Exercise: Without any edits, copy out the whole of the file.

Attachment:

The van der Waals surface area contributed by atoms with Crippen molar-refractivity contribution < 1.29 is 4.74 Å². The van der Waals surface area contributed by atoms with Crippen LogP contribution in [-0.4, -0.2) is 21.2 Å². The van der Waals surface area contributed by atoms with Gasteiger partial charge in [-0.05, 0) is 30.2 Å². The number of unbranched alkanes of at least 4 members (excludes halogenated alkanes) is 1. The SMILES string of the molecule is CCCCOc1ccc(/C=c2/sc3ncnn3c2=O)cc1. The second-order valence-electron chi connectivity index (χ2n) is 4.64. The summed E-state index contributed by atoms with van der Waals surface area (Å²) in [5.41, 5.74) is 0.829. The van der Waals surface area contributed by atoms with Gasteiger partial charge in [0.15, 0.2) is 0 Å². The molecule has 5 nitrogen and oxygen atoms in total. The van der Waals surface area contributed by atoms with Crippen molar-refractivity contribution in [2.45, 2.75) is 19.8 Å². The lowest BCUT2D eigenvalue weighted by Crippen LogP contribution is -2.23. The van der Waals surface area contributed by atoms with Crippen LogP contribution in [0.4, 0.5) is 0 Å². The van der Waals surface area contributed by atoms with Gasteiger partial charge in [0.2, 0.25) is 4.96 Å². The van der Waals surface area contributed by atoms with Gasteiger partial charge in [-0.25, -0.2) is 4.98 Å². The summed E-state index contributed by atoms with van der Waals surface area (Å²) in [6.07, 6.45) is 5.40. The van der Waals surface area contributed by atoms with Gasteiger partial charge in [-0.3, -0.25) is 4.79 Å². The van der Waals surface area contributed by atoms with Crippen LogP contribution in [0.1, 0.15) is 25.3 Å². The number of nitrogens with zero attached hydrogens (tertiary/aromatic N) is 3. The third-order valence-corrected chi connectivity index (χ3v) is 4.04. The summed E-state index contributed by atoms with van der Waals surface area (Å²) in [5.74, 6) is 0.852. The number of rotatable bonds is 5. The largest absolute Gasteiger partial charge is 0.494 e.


The van der Waals surface area contributed by atoms with Crippen molar-refractivity contribution < 1.29 is 4.74 Å². The van der Waals surface area contributed by atoms with Crippen LogP contribution in [-0.4, -0.2) is 21.2 Å². The van der Waals surface area contributed by atoms with Gasteiger partial charge in [-0.05, 0) is 30.2 Å². The number of unbranched alkanes of at least 4 members (excludes halogenated alkanes) is 1. The SMILES string of the molecule is CCCCOc1ccc(/C=c2/sc3ncnn3c2=O)cc1. The second-order valence-electron chi connectivity index (χ2n) is 4.64. The summed E-state index contributed by atoms with van der Waals surface area (Å²) in [5.41, 5.74) is 0.829. The van der Waals surface area contributed by atoms with Gasteiger partial charge in [0.15, 0.2) is 0 Å². The molecule has 5 nitrogen and oxygen atoms in total. The van der Waals surface area contributed by atoms with Crippen molar-refractivity contribution in [2.45, 2.75) is 19.8 Å². The lowest BCUT2D eigenvalue weighted by Crippen LogP contribution is -2.23. The van der Waals surface area contributed by atoms with Crippen LogP contribution in [0.4, 0.5) is 0 Å². The van der Waals surface area contributed by atoms with Gasteiger partial charge in [0.2, 0.25) is 4.96 Å². The van der Waals surface area contributed by atoms with Gasteiger partial charge in [-0.25, -0.2) is 4.98 Å². The summed E-state index contributed by atoms with van der Waals surface area (Å²) in [6.07, 6.45) is 5.40. The van der Waals surface area contributed by atoms with Gasteiger partial charge in [-0.3, -0.25) is 4.79 Å². The van der Waals surface area contributed by atoms with Crippen LogP contribution in [0.1, 0.15) is 25.3 Å². The number of nitrogens with zero attached hydrogens (tertiary/aromatic N) is 3. The third-order valence-corrected chi connectivity index (χ3v) is 4.04. The summed E-state index contributed by atoms with van der Waals surface area (Å²) in [5.74, 6) is 0.852. The number of rotatable bonds is 5. The largest absolute Gasteiger partial charge is 0.494 e.